• Join over 1.2 million students every month
  • Accelerate your learning by 29%
  • Unlimited access from just £6.99 per month

Why did the British government decide to evacuate children from Britain(TM)s major cities in the early years of the Second World

Extracts from this document...

Introduction

Why did the British government decide to evacuate children from Britain's major cities in the early years of the Second World War? Before the war in 1939 the British government evacuated 11/2 million children, mothers and teachers, pregnant women and some disabled from the cities and big towns due to the fear of air raids. School children were mainly evacuated to smaller towns and villages in the country as it was a safer area to be in. However it didn't all go smoothly as Hitler didn't bomb as expected for around 9 months many mothers decided to bring their children home and because of this had to be re evacuated which the government had to then persuade them. I'd say that a long-term reason for the evacuations was the panic that the Germans caused when they bombed Britain back in WW1. ...read more.

Middle

The British government therefore wanted to defend against air raids, so they started handing out free gas masks in case of gas attack as gas is what really scared the British. They also started to sell bomb shelters and water hoses to the public to use in an emergency such as an air raid. They also used propaganda to help keep morale up. They started to practise air raid drills and build of massive air raid shelters for the public to use when they where not at home. Artillery stations were positioned around cities to shoot down enemy aircraft. They became very useful and was the best defence we had over our cities. However the government still believed that evacuation was going to be the best option. The government used a lot of propaganda throughout the war which had a great impact on the British people. ...read more.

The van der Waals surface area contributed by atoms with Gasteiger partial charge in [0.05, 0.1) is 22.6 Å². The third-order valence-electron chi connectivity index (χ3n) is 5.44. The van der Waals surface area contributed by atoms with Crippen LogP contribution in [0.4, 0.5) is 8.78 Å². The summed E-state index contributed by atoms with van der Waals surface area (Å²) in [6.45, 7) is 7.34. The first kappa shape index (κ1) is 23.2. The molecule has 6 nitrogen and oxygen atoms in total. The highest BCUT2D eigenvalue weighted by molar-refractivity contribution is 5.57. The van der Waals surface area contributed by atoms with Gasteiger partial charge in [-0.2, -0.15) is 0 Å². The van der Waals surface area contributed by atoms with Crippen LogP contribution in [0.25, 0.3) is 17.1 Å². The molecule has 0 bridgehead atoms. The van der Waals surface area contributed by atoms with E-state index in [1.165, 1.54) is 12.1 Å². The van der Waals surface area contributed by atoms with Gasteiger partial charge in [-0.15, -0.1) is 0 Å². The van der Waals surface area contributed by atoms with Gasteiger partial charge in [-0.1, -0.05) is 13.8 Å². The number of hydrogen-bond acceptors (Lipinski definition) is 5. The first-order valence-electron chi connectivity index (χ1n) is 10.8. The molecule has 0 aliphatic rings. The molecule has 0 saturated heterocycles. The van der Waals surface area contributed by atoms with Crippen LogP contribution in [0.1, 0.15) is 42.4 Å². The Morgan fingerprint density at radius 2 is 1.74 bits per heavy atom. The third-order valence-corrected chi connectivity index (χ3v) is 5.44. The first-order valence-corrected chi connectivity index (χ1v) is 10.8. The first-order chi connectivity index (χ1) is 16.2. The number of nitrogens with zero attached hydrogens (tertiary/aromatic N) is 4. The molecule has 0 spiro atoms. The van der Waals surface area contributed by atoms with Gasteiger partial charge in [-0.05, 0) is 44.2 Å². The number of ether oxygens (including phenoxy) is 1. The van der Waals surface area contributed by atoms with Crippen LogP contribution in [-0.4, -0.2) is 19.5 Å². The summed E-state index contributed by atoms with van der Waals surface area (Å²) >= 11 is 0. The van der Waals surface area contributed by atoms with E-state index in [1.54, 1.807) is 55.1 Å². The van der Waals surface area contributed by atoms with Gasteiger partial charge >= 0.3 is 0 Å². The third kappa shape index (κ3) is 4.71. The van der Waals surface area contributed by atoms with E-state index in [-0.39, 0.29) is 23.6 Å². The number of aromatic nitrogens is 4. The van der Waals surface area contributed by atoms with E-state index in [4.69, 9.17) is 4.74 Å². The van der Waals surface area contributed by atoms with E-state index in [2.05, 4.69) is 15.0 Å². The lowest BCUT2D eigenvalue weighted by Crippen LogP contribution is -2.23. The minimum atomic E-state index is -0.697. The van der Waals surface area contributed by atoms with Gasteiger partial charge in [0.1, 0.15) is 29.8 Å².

Conclusion

Hitler's main aim was to break British morale, which is a key point in winning the war however this didn't work due to the strength of the British public and the propaganda used by the government to keep Britain's spirits up. If a lot of children had been killed it would have been so much more difficult. I believe that evacuations were the best possible answers to many of the wartime problems which is why the government arranged it. Not only saving Thousands of lives but it also kept up morale which was needed as death would change peoples state of mind causing them to not function correctly. Another reason that I believe in is that the British public didn't lose faith in the war effort and Government as less people were dying. However I have some suspicion that they may have done this so that the children would grow up and it would save a whole generation of people and that it would enable women to work. ...read more.

The above preview is unformatted text

This student written piece of work is one of many that can be found in our GCSE Britain 1905-1951 section.

Found what you're looking for?

  • Start learning 29% faster today
  • 150,000+ documents available
  • Just £6.99 a month